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Is The Placebo Effect Getting Stronger?

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 Posted 11/10/2010 4:26:47 AM
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A long but very interesting read on that pesky placebo effect and what it reveals about the powers of the human mind, how little is really known about it, how it's driving big pharma crazy, and what it may tell us about our own ability to heal...

Placebos Are Getting More Effective. Drugmakers Are Desperate to Know Why.

Merck was in trouble. In 2002, the pharmaceutical giant was falling behind its rivals in sales. Even worse, patents on five blockbuster drugs were about to expire, which would allow cheaper generics to flood the market. The company hadn't introduced a truly new product in three years, and its stock price was plummeting.

In interviews with the press, Edward Scolnick, Merck's research director, laid out his battle plan to restore the firm to preeminence. Key to his strategy was expanding the company's reach into the antidepressant market, where Merck had lagged while competitors like Pfizer and GlaxoSmithKline created some of the best-selling drugs in the world. "To remain dominant in the future," he told Forbes, "we need to dominate the central nervous system."

His plan hinged on the success of an experimental antidepressant codenamed MK-869. Still in clinical trials, it looked like every pharma executive's dream: a new kind of medication that exploited brain chemistry in innovative ways to promote feelings of well-being. The drug tested brilliantly early on, with minimal side effects, and Merck touted its game-changing potential at a meeting of 300 securities analysts.

Behind the scenes, however, MK-869 was starting to unravel. True, many test subjects treated with the medication felt their hopelessness and anxiety lift. But so did nearly the same number who took a placebo, a look-alike pill made of milk sugar or another inert substance given to groups of volunteers in clinical trials to gauge how much more effective the real drug is by comparison. The fact that taking a faux drug can powerfully improve some people's health—the so-called placebo effect—has long been considered an embarrassment to the serious practice of pharmacology.

Ultimately, Merck's foray into the antidepressant market failed. In subsequent tests, MK-869 turned out to be no more effective than a placebo. In the jargon of the industry, the trials crossed the futility boundary.

MK-869 wasn't the only highly anticipated medical breakthrough to be undone in recent years by the placebo effect. From 2001 to 2006, the percentage of new products cut from development after Phase II clinical trials, when drugs are first tested against placebo, rose by 20 percent. The failure rate in more extensive Phase III trials increased by 11 percent, mainly due to surprisingly poor showings against placebo. Despite historic levels of industry investment in R&D, the US Food and Drug Administration approved only 19 first-of-their-kind remedies in 2007—the fewest since 1983—and just 24 in 2008. Half of all drugs that fail in late-stage trials drop out of the pipeline due to their inability to beat sugar pills.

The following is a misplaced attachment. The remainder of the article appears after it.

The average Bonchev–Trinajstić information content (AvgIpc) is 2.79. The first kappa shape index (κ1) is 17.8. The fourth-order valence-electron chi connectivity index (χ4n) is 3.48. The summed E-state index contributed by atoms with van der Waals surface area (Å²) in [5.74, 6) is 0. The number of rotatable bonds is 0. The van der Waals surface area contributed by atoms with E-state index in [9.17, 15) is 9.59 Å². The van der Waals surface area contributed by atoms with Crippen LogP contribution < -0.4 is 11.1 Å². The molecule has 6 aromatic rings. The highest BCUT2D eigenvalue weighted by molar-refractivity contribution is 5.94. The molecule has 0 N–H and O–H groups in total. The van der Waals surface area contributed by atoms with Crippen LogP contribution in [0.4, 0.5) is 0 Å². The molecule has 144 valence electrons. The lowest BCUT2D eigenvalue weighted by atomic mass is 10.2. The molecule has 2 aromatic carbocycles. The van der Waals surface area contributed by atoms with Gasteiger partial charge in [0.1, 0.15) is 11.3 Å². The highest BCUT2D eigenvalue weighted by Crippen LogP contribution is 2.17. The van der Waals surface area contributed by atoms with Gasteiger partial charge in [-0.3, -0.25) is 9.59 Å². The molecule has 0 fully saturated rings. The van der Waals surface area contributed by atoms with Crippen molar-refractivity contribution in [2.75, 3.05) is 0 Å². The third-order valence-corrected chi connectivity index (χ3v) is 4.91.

The upshot is fewer new medicines available to ailing patients and more financial woes for the beleaguered pharmaceutical industry. Last November, a new type of gene therapy for Parkinson's disease, championed by the Michael J. Fox Foundation, was abruptly withdrawn from Phase II trials after unexpectedly tanking against placebo. A stem-cell startup called Osiris Therapeutics got a drubbing on Wall Street in March, when it suspended trials of its pill for Crohn's disease, an intestinal ailment, citing an "unusually high" response to placebo. Two days later, Eli Lilly broke off testing of a much-touted new drug for schizophrenia when volunteers showed double the expected level of placebo response.

It's not only trials of new drugs that are crossing the futility boundary. Some products that have been on the market for decades, like Prozac, are faltering in more recent follow-up tests. In many cases, these are the compounds that, in the late '90s, made Big Pharma more profitable than Big Oil. But if these same drugs were vetted now, the FDA might not approve some of them. Two comprehensive analyses of antidepressant trials have uncovered a dramatic increase in placebo response since the 1980s. One estimated that the so-called effect size (a measure of statistical significance) in placebo groups had nearly doubled over that time.

It's not that the old meds are getting weaker, drug developers say. It's as if the placebo effect is somehow getting stronger.

The fact that an increasing number of medications are unable to beat sugar pills has thrown the industry into crisis. The stakes could hardly be higher. In today's economy, the fate of a long-established company can hang on the outcome of a handful of tests.

Cont:

http://www.wired.com/medtech/drugs/magazine/17-09/ff_placebo_effect?currentPage=1


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 Posted 11/10/2010 7:35:26 AM
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I used to tell clients that there's no placebo effect in animals.  That was in response to improvements they might have had from my acupuncture treatments.   But then I saw some patients that didn't seem improved after acupuncture.  But the owner swore the dog acted better.   Placebo by proxy?  Dogs intuit their owner's mood.   If the owner feels better, the dog might feel better.  

kevin
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 Posted 11/10/2010 7:53:25 AM
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kaypeeoh (11/10/2010)